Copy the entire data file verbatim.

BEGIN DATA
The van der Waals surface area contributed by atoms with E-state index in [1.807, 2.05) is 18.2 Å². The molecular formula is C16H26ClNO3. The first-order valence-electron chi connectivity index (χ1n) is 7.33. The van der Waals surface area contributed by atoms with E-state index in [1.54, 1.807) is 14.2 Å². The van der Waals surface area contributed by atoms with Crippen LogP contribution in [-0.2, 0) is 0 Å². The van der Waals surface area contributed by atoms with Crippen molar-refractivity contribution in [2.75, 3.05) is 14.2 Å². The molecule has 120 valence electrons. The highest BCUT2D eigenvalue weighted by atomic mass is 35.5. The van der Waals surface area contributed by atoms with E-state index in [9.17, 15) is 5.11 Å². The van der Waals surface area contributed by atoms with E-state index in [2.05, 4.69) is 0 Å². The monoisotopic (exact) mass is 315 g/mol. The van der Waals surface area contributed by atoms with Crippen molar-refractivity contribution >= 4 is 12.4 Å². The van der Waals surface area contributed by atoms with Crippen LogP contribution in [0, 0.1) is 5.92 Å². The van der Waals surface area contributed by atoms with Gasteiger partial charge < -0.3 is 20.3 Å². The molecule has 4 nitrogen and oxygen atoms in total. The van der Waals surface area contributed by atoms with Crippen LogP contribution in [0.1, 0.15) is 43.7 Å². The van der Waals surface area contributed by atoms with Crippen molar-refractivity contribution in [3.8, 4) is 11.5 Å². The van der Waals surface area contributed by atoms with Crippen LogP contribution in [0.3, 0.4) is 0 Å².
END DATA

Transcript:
The van der Waals surface area contributed by atoms with E-state index in [1.807, 2.05) is 18.2 Å². The molecular formula is C16H26ClNO3. The first-order valence-electron chi connectivity index (χ1n) is 7.33. The van der Waals surface area contributed by atoms with E-state index in [1.54, 1.807) is 14.2 Å². The van der Waals surface area contributed by atoms with Crippen LogP contribution in [-0.2, 0) is 0 Å². The van der Waals surface area contributed by atoms with Crippen molar-refractivity contribution in [2.75, 3.05) is 14.2 Å². The molecule has 120 valence electrons. The highest BCUT2D eigenvalue weighted by atomic mass is 35.5. The van der Waals surface area contributed by atoms with E-state index in [9.17, 15) is 5.11 Å². The van der Waals surface area contributed by atoms with E-state index in [2.05, 4.69) is 0 Å². The monoisotopic (exact) mass is 315 g/mol. The van der Waals surface area contributed by atoms with Crippen molar-refractivity contribution >= 4 is 12.4 Å². The van der Waals surface area contributed by atoms with Crippen LogP contribution in [0, 0.1) is 5.92 Å². The van der Waals surface area contributed by atoms with Gasteiger partial charge < -0.3 is 20.3 Å². The molecule has 4 nitrogen and oxygen atoms in total. The van der Waals surface area contributed by atoms with Crippen LogP contribution in [0.1, 0.15) is 43.7 Å². The van der Waals surface area contributed by atoms with Crippen molar-refractivity contribution in [3.8, 4) is 11.5 Å². The van der Waals surface area contributed by atoms with Crippen LogP contribution in [0.3, 0.4) is 0 Å².